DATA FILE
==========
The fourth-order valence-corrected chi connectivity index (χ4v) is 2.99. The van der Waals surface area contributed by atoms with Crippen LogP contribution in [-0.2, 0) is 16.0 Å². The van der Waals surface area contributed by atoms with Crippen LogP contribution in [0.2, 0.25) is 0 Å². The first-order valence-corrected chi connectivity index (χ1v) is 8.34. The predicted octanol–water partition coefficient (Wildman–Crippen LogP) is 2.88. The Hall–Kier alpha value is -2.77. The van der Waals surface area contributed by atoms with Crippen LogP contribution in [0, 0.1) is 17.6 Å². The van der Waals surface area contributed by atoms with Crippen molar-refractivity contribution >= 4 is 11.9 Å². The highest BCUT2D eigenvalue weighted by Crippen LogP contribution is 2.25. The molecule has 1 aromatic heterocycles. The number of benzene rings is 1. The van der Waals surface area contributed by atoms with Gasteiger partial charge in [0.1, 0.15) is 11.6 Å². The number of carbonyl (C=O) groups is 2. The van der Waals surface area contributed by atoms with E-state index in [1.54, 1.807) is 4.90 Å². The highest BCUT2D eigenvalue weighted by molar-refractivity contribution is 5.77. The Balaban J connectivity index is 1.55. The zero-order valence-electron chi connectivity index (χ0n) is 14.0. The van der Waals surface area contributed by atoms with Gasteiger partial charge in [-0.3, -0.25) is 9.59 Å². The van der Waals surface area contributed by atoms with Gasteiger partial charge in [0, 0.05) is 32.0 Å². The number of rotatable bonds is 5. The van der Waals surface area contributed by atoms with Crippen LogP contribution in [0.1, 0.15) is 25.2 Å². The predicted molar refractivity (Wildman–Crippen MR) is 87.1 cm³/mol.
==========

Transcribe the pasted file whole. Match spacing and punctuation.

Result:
The fourth-order valence-corrected chi connectivity index (χ4v) is 2.99. The van der Waals surface area contributed by atoms with Crippen LogP contribution in [-0.2, 0) is 16.0 Å². The van der Waals surface area contributed by atoms with Crippen LogP contribution in [0.2, 0.25) is 0 Å². The first-order valence-corrected chi connectivity index (χ1v) is 8.34. The predicted octanol–water partition coefficient (Wildman–Crippen LogP) is 2.88. The Hall–Kier alpha value is -2.77. The van der Waals surface area contributed by atoms with Crippen LogP contribution in [0, 0.1) is 17.6 Å². The van der Waals surface area contributed by atoms with Crippen molar-refractivity contribution >= 4 is 11.9 Å². The highest BCUT2D eigenvalue weighted by Crippen LogP contribution is 2.25. The molecule has 1 aromatic heterocycles. The number of benzene rings is 1. The van der Waals surface area contributed by atoms with Gasteiger partial charge in [0.1, 0.15) is 11.6 Å². The number of carbonyl (C=O) groups is 2. The van der Waals surface area contributed by atoms with E-state index in [1.54, 1.807) is 4.90 Å². The highest BCUT2D eigenvalue weighted by molar-refractivity contribution is 5.77. The Balaban J connectivity index is 1.55. The zero-order valence-electron chi connectivity index (χ0n) is 14.0. The van der Waals surface area contributed by atoms with Gasteiger partial charge in [-0.3, -0.25) is 9.59 Å². The van der Waals surface area contributed by atoms with Gasteiger partial charge in [0, 0.05) is 32.0 Å². The number of rotatable bonds is 5. The van der Waals surface area contributed by atoms with Crippen LogP contribution in [0.1, 0.15) is 25.2 Å². The predicted molar refractivity (Wildman–Crippen MR) is 87.1 cm³/mol.